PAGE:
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1 aldridged commented Permalink

Great post as always brian. Slight typo in the last script (Should be device and not adapter) . Not seen the past - - before ......Dan

2 Gabriel.Menini commented Permalink

Excellent, here at the office we simply grep'ed the out put but now I am going to suggest adding your command as an alias.A little suggestion, use tab in the awk formatting: '{print $5 "\t" $12}'. Cheers!

3 brian_s commented Permalink

Thanks Dan - I fixed the typo. <div>&nbsp;</div> Gabriel - Great suggestion regarding the tab for awk. I updated the post with this.

4 lech77 commented Permalink

Mixing grep and awk in an oneliner is most cases not necessary. Try this instead: <div>&nbsp;</div> pcmpath query device | awk '$1 == "DEV#:" { hdisk = $5 } $1 == "SERIAL:" { print hdisk "\t" $2 }' | sort -k 1.6b,1n <div>&nbsp;</div> Or, if you expect hdisk numbers longer than two digits and would like to have visually nice ouptut, try this: <div>&nbsp;</div> pcmpath query device | awk '$1 == "DEV#:" { hdisk = $5 } $1 == "SERIAL:" { printf( "%-8s %s\n", hdisk, $2 ) }' | sort -k 1.6b,1n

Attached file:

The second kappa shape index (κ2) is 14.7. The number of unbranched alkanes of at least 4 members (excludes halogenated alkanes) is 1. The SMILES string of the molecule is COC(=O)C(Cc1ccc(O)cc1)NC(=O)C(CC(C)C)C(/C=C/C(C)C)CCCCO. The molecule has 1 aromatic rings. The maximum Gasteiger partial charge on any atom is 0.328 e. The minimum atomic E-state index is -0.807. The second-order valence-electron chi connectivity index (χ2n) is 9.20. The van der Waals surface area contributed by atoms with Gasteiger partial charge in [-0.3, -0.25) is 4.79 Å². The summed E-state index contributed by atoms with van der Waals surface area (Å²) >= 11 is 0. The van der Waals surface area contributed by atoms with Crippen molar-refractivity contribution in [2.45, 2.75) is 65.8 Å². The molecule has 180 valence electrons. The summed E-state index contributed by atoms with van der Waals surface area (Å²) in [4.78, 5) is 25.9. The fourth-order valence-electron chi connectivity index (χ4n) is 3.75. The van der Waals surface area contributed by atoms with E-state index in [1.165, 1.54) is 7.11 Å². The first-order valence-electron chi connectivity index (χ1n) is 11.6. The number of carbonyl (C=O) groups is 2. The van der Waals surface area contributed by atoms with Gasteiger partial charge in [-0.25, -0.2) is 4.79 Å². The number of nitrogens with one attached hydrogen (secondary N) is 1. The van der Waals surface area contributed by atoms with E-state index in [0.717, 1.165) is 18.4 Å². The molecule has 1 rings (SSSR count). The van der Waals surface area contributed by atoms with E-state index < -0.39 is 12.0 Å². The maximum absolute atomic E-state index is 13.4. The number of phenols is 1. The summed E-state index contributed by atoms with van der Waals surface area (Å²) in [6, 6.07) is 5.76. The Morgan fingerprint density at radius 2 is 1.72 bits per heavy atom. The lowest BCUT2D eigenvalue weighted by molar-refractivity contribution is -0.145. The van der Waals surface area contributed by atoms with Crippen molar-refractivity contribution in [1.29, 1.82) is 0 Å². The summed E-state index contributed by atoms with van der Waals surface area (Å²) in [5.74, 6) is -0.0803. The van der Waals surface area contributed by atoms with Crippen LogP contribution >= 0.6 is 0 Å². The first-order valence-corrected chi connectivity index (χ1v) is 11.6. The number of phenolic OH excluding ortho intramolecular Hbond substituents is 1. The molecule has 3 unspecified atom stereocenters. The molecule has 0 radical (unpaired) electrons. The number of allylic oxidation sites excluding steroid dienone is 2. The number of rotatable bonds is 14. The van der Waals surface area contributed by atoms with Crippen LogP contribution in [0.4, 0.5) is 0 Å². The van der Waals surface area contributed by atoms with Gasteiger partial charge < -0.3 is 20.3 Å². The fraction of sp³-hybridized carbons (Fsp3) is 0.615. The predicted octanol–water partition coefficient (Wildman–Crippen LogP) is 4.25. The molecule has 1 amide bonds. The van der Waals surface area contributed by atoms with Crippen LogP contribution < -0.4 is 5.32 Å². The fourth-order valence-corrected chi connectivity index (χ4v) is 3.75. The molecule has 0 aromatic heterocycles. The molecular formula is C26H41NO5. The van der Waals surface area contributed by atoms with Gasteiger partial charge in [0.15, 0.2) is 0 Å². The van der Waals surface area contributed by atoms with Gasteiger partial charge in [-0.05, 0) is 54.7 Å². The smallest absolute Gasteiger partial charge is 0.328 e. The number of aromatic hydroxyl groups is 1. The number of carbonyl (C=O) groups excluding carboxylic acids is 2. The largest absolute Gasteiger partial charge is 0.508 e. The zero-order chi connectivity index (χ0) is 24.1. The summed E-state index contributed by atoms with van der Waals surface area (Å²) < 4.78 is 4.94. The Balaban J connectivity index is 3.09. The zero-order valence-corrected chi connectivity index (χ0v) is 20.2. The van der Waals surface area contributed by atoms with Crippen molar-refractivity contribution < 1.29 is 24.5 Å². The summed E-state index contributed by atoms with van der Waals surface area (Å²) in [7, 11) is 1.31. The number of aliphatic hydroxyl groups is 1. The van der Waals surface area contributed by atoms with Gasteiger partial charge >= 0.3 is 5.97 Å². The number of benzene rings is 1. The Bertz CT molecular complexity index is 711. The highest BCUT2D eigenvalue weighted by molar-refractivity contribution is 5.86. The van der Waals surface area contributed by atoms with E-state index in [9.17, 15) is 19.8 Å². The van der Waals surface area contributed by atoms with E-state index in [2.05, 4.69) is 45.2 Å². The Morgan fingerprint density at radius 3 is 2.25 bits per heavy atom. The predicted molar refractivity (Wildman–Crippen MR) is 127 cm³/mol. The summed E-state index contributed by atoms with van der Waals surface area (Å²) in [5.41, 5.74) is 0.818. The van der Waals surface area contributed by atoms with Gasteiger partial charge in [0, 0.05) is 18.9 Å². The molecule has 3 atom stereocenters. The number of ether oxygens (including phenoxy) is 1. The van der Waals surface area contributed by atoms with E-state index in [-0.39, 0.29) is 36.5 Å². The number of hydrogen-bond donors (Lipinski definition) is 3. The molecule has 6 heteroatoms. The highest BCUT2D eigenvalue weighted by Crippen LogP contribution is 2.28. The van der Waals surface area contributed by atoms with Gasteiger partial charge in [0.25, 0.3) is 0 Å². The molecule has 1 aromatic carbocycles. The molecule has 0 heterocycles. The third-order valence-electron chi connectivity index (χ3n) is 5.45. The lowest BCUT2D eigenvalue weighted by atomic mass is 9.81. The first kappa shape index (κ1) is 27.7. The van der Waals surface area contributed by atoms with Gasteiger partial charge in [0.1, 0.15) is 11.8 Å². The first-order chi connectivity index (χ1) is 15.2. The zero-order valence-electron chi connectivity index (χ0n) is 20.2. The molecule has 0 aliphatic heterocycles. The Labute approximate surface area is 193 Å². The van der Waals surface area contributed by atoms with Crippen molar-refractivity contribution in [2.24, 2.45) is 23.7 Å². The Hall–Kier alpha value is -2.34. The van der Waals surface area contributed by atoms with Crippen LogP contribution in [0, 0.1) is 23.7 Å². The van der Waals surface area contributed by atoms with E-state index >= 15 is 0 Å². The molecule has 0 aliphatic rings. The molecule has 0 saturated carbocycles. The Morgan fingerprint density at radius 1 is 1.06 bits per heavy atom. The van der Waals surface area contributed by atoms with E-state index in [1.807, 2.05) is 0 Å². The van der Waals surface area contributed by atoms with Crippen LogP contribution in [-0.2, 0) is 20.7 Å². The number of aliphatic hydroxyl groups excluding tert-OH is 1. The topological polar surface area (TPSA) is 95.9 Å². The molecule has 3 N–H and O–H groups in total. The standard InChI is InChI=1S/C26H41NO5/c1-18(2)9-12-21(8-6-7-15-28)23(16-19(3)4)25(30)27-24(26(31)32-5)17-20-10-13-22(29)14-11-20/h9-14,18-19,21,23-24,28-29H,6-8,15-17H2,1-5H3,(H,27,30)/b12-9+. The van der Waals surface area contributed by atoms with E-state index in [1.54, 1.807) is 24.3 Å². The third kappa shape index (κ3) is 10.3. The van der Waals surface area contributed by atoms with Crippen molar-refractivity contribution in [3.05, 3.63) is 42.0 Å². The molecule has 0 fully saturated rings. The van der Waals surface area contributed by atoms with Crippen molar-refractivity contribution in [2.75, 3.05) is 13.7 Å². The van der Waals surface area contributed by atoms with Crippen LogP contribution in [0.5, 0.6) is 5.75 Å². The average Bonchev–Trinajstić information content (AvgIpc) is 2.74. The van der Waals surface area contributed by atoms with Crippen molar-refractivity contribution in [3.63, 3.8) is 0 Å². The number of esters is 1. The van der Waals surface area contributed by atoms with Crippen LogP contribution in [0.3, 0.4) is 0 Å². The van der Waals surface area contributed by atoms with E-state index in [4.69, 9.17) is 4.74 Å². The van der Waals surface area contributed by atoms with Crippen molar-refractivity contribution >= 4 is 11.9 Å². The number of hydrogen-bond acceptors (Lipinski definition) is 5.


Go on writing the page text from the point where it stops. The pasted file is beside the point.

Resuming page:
5 kappa commented Permalink

pcmpath query device | perl -00 -ne 'print /NAME: (\w+ )|SERIAL: (\w+)/g,"\n"' <div>&nbsp;</div> greetings from Vienna <br /> Hannes

6 brian_s commented Permalink

lech77 and kappa - thanks for sharing ideas on how you would do this in Awk and Perl. It's cool to see different people's solutions to the same question/problem!

7 KelleyCook commented Permalink

This one doesn't require sddpcm. <div>&nbsp;</div> for DISK in $(lsdev -Cc disk -F name);do printf $DISK" ";lsattr -El $DISK -F value -a unique_id | cut -c6-37;done